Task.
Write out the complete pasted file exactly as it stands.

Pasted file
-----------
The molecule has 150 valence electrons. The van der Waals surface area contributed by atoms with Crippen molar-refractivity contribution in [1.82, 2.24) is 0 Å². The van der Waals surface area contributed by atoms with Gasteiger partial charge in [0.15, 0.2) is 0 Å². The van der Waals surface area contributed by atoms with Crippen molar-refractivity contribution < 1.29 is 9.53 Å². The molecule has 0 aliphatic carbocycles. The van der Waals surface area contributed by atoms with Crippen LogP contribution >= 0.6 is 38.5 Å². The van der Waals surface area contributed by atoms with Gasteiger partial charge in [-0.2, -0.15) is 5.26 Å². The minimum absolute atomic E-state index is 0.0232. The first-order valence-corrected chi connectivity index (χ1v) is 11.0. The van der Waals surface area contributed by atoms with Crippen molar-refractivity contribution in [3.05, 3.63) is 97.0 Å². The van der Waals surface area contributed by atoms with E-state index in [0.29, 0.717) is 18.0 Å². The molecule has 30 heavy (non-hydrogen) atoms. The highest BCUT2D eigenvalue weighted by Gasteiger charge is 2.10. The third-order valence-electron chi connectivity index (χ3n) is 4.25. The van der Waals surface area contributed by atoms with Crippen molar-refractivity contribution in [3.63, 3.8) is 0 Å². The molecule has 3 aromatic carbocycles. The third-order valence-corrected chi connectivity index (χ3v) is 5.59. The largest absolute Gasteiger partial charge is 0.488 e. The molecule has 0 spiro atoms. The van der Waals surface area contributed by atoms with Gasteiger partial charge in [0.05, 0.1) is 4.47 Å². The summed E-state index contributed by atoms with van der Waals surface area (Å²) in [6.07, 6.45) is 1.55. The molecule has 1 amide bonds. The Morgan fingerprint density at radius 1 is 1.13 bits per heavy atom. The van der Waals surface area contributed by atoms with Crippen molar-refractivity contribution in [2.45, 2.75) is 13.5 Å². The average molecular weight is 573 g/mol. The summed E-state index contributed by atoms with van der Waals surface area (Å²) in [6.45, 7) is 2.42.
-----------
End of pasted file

The molecule has 150 valence electrons. The van der Waals surface area contributed by atoms with Crippen molar-refractivity contribution in [1.82, 2.24) is 0 Å². The van der Waals surface area contributed by atoms with Gasteiger partial charge in [0.15, 0.2) is 0 Å². The van der Waals surface area contributed by atoms with Crippen molar-refractivity contribution < 1.29 is 9.53 Å². The molecule has 0 aliphatic carbocycles. The van der Waals surface area contributed by atoms with Crippen LogP contribution >= 0.6 is 38.5 Å². The van der Waals surface area contributed by atoms with Gasteiger partial charge in [-0.2, -0.15) is 5.26 Å². The minimum absolute atomic E-state index is 0.0232. The first-order valence-corrected chi connectivity index (χ1v) is 11.0. The van der Waals surface area contributed by atoms with Crippen molar-refractivity contribution in [3.05, 3.63) is 97.0 Å². The van der Waals surface area contributed by atoms with E-state index in [0.29, 0.717) is 18.0 Å². The molecule has 30 heavy (non-hydrogen) atoms. The highest BCUT2D eigenvalue weighted by Gasteiger charge is 2.10. The third-order valence-electron chi connectivity index (χ3n) is 4.25. The van der Waals surface area contributed by atoms with Crippen molar-refractivity contribution in [3.63, 3.8) is 0 Å². The molecule has 3 aromatic carbocycles. The third-order valence-corrected chi connectivity index (χ3v) is 5.59. The largest absolute Gasteiger partial charge is 0.488 e. The molecule has 0 spiro atoms. The van der Waals surface area contributed by atoms with Gasteiger partial charge in [0.05, 0.1) is 4.47 Å². The summed E-state index contributed by atoms with van der Waals surface area (Å²) in [6.07, 6.45) is 1.55. The molecule has 1 amide bonds. The Morgan fingerprint density at radius 1 is 1.13 bits per heavy atom. The van der Waals surface area contributed by atoms with Crippen molar-refractivity contribution in [2.45, 2.75) is 13.5 Å². The average molecular weight is 573 g/mol. The summed E-state index contributed by atoms with van der Waals surface area (Å²) in [6.45, 7) is 2.42.